You only need to cast out as far as the area you intend fishing. If you are first checking for snags, use only the weight on the end of the line and allow the weight to land on the bottom before tightening up the slack. Slowly tighten the line until your rod tip is pointing down the line. Next, slowly move the rod to the side until you can feel the weights movement along the bottom. You will be able to feel the bottom conditions, by recognising the different sensations, the weight makes and the way the rod “feels” as you drag the weight across the bottom. Some anglers cut grooves into their weight to pick up and bottom debris, which is then inspected on the bank.

Possible conditions. These are a merely a guideline of what to expect.

Clay or Heavy Mud – Initially the weight will be struck, but after the initial pull as it comes out of the cloying sticky substance, it will come in a heavy sticking kind of way or as in the case of hard clay, very smoothly.

Gravel – the lead will move generally straight away and will come in with very small bumps or knocks on the line and rod. If you hold your line and pull it in by hand you get a very exact feel of the size of the gravel particles.

Sand – An easy constant retrieve, smooth with no pulling or snagging, possible slight grating feeling.

Weed – Generally a stop and start type of retrieve as the weight pulls free from one patch and stops as it gets caught up in the next. The resistance can also increase as the weed builds up around the line and lead. Often traces of the weed will still be found on the swivel.

Rocks- The weight can become completely stuck, or will bounce vigorously as you retrieve. Weight may also have shiny scratches and knocks visable.

Sunken Trees/Stumps – Fairly smooth retrieval before becoming completely stuck. Usually results in the loss of tackle, unless you are able to pull through the branches, which will then cause the lead to fly free.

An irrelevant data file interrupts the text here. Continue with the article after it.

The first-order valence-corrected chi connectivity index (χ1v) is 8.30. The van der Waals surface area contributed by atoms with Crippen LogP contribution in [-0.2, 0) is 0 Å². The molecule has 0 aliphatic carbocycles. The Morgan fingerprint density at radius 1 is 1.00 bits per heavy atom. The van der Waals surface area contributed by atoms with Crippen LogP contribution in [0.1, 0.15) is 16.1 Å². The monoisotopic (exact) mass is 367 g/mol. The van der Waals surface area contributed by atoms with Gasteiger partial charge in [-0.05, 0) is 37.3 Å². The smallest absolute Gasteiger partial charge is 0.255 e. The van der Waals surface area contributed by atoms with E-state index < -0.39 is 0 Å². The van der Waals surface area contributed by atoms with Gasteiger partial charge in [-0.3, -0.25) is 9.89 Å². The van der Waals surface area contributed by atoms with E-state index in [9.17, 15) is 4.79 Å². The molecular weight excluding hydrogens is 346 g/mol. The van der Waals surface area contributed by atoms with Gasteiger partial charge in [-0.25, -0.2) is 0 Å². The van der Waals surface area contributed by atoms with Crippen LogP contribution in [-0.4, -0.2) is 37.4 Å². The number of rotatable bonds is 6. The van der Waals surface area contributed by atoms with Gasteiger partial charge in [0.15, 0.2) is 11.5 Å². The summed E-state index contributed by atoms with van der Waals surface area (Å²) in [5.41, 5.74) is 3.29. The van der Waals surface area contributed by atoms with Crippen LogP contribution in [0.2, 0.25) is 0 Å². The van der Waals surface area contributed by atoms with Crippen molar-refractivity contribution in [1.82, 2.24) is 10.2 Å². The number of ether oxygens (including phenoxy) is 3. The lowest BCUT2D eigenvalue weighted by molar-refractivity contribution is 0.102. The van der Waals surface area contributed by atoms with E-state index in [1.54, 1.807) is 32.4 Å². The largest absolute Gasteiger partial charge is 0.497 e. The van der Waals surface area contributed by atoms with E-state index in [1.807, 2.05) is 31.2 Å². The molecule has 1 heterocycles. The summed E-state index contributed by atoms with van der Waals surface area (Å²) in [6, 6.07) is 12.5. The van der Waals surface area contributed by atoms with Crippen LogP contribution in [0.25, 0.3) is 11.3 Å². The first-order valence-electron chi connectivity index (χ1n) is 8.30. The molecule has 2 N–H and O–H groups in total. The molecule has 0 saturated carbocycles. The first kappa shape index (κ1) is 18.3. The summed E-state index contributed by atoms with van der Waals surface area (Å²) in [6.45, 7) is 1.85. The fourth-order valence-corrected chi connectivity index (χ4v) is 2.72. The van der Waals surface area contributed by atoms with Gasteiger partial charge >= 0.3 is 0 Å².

How it works

Step #1
Once you have given your chosen area the once over to give you a rough idea of the bottom conditions, you are ready to give it a more detailed going over. Using a set-up similar to the one above, you repeat your casting pattern.

Step #2
Once the weight has settled, reel in any slack line. You are now pulling the float under the water until it reaches the weight. The two beads prevent the two swivels from pulling into each other and allow the float to pull the line more freely through the weight eye, but you will clearly feel the float reach the weight.

Step #3
With your rod tip pointing in the direction of the line you begin to feed off line from the reel in 12”/30cm lengths, counting each one until you see the float on the surface. 1..2…3…6…7…9…. 12’ the float pop-ups. You now know the depth at that point is 12’ deep.

Step #4
You reel in the slack again until you feel the weight and drag the weight across the bottom. The weight moves with a stop start type of action, similar to the weed you felt earlier. After about 5m of similar stop start pulling you again point the rod to the weight, reeling in any slack and slowly feed off line, 1..2…3…6…7…9…. 12’ the float pops up again at 12’, you now know that the bottom is evenly covered in weed at 12’ in that area.

Reel in the slack and pull the weight another 5m. During this action, you notice that the weight has changed to small bumps vibrating along the rod. You stop reel in any slack and again slowly feed off the line 1..2…3…6…7…9…10’ the float pop-ups up at 10’. Now you have found a feature, just what you were looking for. The bottom has risen 2’ and the bottom condition has changed from weed to a raised gravel type bottom.
You again reel in the slack and pull the weight across the bottom for 5m, still no change. Taking up the slack, you once again feed off line, 1...2…3…6…7…9…10’ the float pop-ups again at10’.
So far so good.
Reel in the slack again, and drag the weight for a further 5m, but at 4m you feel a stop start type of action return, weed again. Feed of line once more, and you see your weight has dropped down again and the float has risen at the 12’ mark.

You have now found either a gravel bar sitting out of the weed bed or a localised patch of gravel, either way, you have found a change in bottom conditions, with the probability that this is a good place to fish. As you continue to do this across your chosen area, you might find deeper holes in the weed, patches of silt, possible bloodworm beds. Steep drop-offs, at the bottom of which could be food-holding places.

Once you have completed steps 1-4 it is a matter of repeating them throughout your chosen area in the fan type pattern as shown.

All of these things were not visible from the surface but with the aid of these simple tools, you now have a detailed map of the bottom. Learning to recognise different bottom conditions does take time, but feeling differences between the various sensations is quick and easy.

By repeating these steps all the way to the bank you will have an accurate picture of the bottom conditions, the depth of water and any changes thereof and an idea where any features within that chosen area may lie.